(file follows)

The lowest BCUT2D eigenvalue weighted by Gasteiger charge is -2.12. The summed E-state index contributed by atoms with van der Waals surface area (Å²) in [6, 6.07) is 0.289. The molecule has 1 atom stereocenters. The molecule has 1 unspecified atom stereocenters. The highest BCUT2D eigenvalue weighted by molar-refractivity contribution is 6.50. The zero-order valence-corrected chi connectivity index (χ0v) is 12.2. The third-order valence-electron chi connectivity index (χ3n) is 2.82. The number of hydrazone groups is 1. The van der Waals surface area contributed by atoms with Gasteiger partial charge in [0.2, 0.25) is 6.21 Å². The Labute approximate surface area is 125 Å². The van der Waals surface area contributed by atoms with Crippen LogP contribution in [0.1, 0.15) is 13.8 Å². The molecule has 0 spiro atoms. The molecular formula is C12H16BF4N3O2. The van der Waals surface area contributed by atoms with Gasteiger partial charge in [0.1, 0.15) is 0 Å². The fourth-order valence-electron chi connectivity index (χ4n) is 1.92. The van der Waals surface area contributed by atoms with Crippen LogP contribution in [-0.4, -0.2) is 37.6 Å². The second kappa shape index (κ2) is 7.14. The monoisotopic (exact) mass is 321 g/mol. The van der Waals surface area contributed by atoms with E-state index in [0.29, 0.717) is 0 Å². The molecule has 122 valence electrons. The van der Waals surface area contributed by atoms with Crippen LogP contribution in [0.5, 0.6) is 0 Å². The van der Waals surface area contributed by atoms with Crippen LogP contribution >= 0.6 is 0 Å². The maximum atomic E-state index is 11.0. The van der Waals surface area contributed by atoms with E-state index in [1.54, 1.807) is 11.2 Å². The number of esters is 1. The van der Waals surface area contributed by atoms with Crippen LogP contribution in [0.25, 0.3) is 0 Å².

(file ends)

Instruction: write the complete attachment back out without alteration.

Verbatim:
The lowest BCUT2D eigenvalue weighted by Gasteiger charge is -2.12. The summed E-state index contributed by atoms with van der Waals surface area (Å²) in [6, 6.07) is 0.289. The molecule has 1 atom stereocenters. The molecule has 1 unspecified atom stereocenters. The highest BCUT2D eigenvalue weighted by molar-refractivity contribution is 6.50. The zero-order valence-corrected chi connectivity index (χ0v) is 12.2. The third-order valence-electron chi connectivity index (χ3n) is 2.82. The number of hydrazone groups is 1. The van der Waals surface area contributed by atoms with Gasteiger partial charge in [0.2, 0.25) is 6.21 Å². The Labute approximate surface area is 125 Å². The van der Waals surface area contributed by atoms with Crippen LogP contribution in [0.1, 0.15) is 13.8 Å². The molecule has 0 spiro atoms. The molecular formula is C12H16BF4N3O2. The van der Waals surface area contributed by atoms with Gasteiger partial charge in [0.1, 0.15) is 0 Å². The fourth-order valence-electron chi connectivity index (χ4n) is 1.92. The van der Waals surface area contributed by atoms with Crippen LogP contribution in [-0.4, -0.2) is 37.6 Å². The second kappa shape index (κ2) is 7.14. The monoisotopic (exact) mass is 321 g/mol. The van der Waals surface area contributed by atoms with E-state index in [0.29, 0.717) is 0 Å². The molecule has 122 valence electrons. The van der Waals surface area contributed by atoms with Crippen LogP contribution in [0.5, 0.6) is 0 Å². The van der Waals surface area contributed by atoms with Crippen LogP contribution >= 0.6 is 0 Å². The maximum atomic E-state index is 11.0. The van der Waals surface area contributed by atoms with E-state index in [1.54, 1.807) is 11.2 Å². The number of esters is 1. The van der Waals surface area contributed by atoms with Crippen LogP contribution in [0.25, 0.3) is 0 Å².